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Objective / non objective

Objective / non objective

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Objective / non objective

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  1. Objective / non objective Range in Artwork

  2. Objective Art • We call a painting “objective” or "representational" if it portrays specific, recognizable physical objects. In some cases, the representational paintings look true to life, almost like a photograph. • For example, consider the following painting by Rembrandt (Dutch, 1606-1669). This painting is called "The Anatomy Lecture of Dr. NicolaesTulp", and was painted in 1632.

  3. Objective Art

  4. Objective Art • And sometimes we just recognize the subject matter, but it is not necessarily realistic, as in this Picasso artwork:

  5. “American Gothic”

  6. Non - Objective • Non objective art is extremely abstracted. You cannot recognize elements in the art as anything specific such as a person, landscape, etc. • By the beginning of the 20th century painters previously restricted by the conventions of representational art were able to enter a realm in which unbounded imagination was, not only possible, but desirable - abstraction.

  7. Non - Objective “Improvisation 7” (1910) Wassily Kandinsky

  8. Non - Objective "Lavender Mist" [1950] by Jackson Pollock. 

  9. Abstracted Art • All artwork is abstracted (simplified) to a degree. There are three types of abstraction. • Slight abstraction which is objective and descriptive (describing exactly what they see). • Moderate abstraction which is objective and decorative (and impression or idea of what the artist sees). • Extreme abstraction which is non objective and decorative.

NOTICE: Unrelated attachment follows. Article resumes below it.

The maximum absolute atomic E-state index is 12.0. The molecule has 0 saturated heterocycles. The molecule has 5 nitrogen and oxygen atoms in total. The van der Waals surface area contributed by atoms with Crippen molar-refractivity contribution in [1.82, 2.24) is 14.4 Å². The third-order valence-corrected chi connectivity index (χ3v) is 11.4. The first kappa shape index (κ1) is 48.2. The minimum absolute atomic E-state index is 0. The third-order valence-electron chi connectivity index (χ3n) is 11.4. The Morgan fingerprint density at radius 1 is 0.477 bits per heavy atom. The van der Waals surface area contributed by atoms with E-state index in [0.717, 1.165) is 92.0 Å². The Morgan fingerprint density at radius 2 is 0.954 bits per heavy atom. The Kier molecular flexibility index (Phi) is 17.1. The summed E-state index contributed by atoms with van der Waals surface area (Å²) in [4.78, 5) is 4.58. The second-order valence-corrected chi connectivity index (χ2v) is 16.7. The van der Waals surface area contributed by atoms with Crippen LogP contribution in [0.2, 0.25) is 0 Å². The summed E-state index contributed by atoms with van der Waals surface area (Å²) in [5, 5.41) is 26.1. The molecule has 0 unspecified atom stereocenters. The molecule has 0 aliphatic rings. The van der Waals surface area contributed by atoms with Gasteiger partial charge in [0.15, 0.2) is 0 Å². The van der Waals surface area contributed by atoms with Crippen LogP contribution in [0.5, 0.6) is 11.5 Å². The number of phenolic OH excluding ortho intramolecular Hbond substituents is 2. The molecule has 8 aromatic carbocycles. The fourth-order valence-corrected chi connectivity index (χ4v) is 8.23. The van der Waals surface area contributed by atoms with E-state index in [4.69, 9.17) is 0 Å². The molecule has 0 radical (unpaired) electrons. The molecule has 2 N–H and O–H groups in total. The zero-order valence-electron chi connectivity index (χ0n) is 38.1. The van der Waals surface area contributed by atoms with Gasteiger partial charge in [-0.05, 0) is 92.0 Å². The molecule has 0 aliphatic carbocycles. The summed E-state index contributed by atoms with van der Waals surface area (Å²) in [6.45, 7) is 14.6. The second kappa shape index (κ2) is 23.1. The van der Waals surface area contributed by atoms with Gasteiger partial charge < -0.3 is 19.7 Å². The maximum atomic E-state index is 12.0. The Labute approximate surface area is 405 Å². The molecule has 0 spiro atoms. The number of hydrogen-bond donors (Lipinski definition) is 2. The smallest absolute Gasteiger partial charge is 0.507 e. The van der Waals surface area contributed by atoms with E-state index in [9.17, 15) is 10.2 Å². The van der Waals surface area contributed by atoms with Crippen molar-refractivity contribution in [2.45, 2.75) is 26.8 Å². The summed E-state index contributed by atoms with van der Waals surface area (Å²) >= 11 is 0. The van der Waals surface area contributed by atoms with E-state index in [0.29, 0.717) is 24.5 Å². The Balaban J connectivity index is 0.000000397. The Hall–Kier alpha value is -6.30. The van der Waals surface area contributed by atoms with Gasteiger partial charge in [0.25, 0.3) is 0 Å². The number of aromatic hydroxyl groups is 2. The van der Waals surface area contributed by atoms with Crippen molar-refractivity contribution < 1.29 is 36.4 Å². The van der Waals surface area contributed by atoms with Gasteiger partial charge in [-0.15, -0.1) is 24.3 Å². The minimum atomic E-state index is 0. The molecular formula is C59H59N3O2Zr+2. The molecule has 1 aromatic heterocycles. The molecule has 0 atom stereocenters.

10. Slight Abstraction "Apples, Peaches, Pears and Grapes" [1880] by Cézanne. 

  11. Moderate Abstraction Pablo Picasso, “Three Musicians” (1921)

  12. Extreme Abstraction "One Year the Milkweed" [1944] by ArshileGorky

  13. Decorative • Not realistic, moderately or extremely abstract—can be either objective or non-objective

  14. Descriptive • Sometimes the artist chooses to create an artwork that is quite realistic—he or she is “describing” what they see:

  15. Objective or Non Objective? "Wheatstacks (End of Summer)" [1890-1891] by Monet

  16. Objective or Non Objective?

  17. Objective or Non Objective?

  18. Slight, Moderate or Extreme? “From the Lake” Georgia O’Keeffe

  19. Slight, Moderate or Extreme? “Café Terrace at Night” Vincent Van Gogh

  20. Slight. Moderate or Extreme? “Luncheon of the Boating Party” by Pierre Auguste Renoir

  21. Slight, Moderate or Extreme? Picasso’s Guitars

  22. Decorative or Descriptive?

  23. Decorative or Descriptive?

  24. Decorative or Descriptive?

  25. Degree of abstraction? S, M, EObjective or Non-Objective?Decorative or Descriptive?

  26. Degree of abstraction? S, M, EObjective or Non-Objective?Decorative or Descriptive?

  27. Degree of abstraction? S, M, EObjective or Non-Objective?Decorative or Descriptive?